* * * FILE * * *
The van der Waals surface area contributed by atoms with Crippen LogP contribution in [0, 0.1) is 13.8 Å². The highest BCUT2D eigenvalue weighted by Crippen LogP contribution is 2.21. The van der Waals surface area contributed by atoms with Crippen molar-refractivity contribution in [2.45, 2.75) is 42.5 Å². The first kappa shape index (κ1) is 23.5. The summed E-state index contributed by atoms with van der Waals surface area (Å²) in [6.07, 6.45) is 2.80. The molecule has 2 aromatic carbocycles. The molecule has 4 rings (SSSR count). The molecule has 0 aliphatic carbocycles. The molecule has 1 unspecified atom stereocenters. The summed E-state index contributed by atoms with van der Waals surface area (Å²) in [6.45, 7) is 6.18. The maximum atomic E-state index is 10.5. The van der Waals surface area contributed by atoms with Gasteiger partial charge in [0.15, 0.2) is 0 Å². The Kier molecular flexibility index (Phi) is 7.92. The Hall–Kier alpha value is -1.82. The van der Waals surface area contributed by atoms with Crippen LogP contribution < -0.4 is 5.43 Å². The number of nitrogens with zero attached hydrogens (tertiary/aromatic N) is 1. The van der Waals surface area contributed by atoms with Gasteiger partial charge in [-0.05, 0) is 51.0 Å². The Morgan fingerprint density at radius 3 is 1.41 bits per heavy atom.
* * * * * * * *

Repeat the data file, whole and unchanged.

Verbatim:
The van der Waals surface area contributed by atoms with Crippen LogP contribution in [0, 0.1) is 13.8 Å². The highest BCUT2D eigenvalue weighted by Crippen LogP contribution is 2.21. The van der Waals surface area contributed by atoms with Crippen molar-refractivity contribution in [2.45, 2.75) is 42.5 Å². The first kappa shape index (κ1) is 23.5. The summed E-state index contributed by atoms with van der Waals surface area (Å²) in [6.07, 6.45) is 2.80. The molecule has 2 aromatic carbocycles. The molecule has 4 rings (SSSR count). The molecule has 0 aliphatic carbocycles. The molecule has 1 unspecified atom stereocenters. The summed E-state index contributed by atoms with van der Waals surface area (Å²) in [6.45, 7) is 6.18. The maximum atomic E-state index is 10.5. The van der Waals surface area contributed by atoms with Gasteiger partial charge in [0.15, 0.2) is 0 Å². The Kier molecular flexibility index (Phi) is 7.92. The Hall–Kier alpha value is -1.82. The van der Waals surface area contributed by atoms with Crippen LogP contribution < -0.4 is 5.43 Å². The number of nitrogens with zero attached hydrogens (tertiary/aromatic N) is 1. The van der Waals surface area contributed by atoms with Gasteiger partial charge in [-0.05, 0) is 51.0 Å². The Morgan fingerprint density at radius 3 is 1.41 bits per heavy atom.